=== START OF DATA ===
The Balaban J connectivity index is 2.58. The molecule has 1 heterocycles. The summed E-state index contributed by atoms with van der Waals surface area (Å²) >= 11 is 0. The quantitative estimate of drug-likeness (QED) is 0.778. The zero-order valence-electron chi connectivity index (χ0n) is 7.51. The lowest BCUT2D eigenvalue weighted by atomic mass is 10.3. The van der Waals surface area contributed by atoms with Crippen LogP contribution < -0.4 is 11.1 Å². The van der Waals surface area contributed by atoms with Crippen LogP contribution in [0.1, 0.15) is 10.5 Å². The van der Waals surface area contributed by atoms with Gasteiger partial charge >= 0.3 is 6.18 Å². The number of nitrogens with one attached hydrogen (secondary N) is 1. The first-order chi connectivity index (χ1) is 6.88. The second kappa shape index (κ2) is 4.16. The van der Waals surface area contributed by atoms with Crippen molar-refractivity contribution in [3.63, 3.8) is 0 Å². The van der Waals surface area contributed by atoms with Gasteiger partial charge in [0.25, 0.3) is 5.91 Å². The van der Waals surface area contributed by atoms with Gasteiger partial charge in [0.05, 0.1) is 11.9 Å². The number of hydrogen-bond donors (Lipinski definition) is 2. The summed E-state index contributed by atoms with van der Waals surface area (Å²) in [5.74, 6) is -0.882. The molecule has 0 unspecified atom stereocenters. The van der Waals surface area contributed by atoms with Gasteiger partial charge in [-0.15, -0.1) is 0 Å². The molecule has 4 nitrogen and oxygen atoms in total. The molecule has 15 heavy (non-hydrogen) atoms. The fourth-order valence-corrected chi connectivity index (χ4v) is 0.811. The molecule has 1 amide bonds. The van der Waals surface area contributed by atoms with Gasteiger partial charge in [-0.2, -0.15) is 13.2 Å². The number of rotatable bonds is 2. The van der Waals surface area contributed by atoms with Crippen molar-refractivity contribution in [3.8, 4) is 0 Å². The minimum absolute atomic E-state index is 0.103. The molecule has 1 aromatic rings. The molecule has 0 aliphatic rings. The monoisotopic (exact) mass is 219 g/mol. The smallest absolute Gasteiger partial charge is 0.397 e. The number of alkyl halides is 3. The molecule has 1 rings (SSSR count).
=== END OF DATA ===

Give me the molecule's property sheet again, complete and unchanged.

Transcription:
The Balaban J connectivity index is 2.58. The molecule has 1 heterocycles. The summed E-state index contributed by atoms with van der Waals surface area (Å²) >= 11 is 0. The quantitative estimate of drug-likeness (QED) is 0.778. The zero-order valence-electron chi connectivity index (χ0n) is 7.51. The lowest BCUT2D eigenvalue weighted by atomic mass is 10.3. The van der Waals surface area contributed by atoms with Crippen LogP contribution < -0.4 is 11.1 Å². The van der Waals surface area contributed by atoms with Crippen LogP contribution in [0.1, 0.15) is 10.5 Å². The van der Waals surface area contributed by atoms with Gasteiger partial charge >= 0.3 is 6.18 Å². The number of nitrogens with one attached hydrogen (secondary N) is 1. The first-order chi connectivity index (χ1) is 6.88. The second kappa shape index (κ2) is 4.16. The van der Waals surface area contributed by atoms with Crippen molar-refractivity contribution in [3.63, 3.8) is 0 Å². The van der Waals surface area contributed by atoms with Gasteiger partial charge in [0.25, 0.3) is 5.91 Å². The van der Waals surface area contributed by atoms with Gasteiger partial charge in [0.05, 0.1) is 11.9 Å². The number of hydrogen-bond donors (Lipinski definition) is 2. The summed E-state index contributed by atoms with van der Waals surface area (Å²) in [5.74, 6) is -0.882. The molecule has 0 unspecified atom stereocenters. The van der Waals surface area contributed by atoms with Gasteiger partial charge in [-0.15, -0.1) is 0 Å². The molecule has 4 nitrogen and oxygen atoms in total. The molecule has 15 heavy (non-hydrogen) atoms. The fourth-order valence-corrected chi connectivity index (χ4v) is 0.811. The molecule has 1 amide bonds. The van der Waals surface area contributed by atoms with Gasteiger partial charge in [-0.2, -0.15) is 13.2 Å². The number of rotatable bonds is 2. The van der Waals surface area contributed by atoms with Crippen molar-refractivity contribution in [3.8, 4) is 0 Å². The minimum absolute atomic E-state index is 0.103. The molecule has 1 aromatic rings. The molecule has 0 aliphatic rings. The monoisotopic (exact) mass is 219 g/mol. The smallest absolute Gasteiger partial charge is 0.397 e. The number of alkyl halides is 3. The molecule has 1 rings (SSSR count).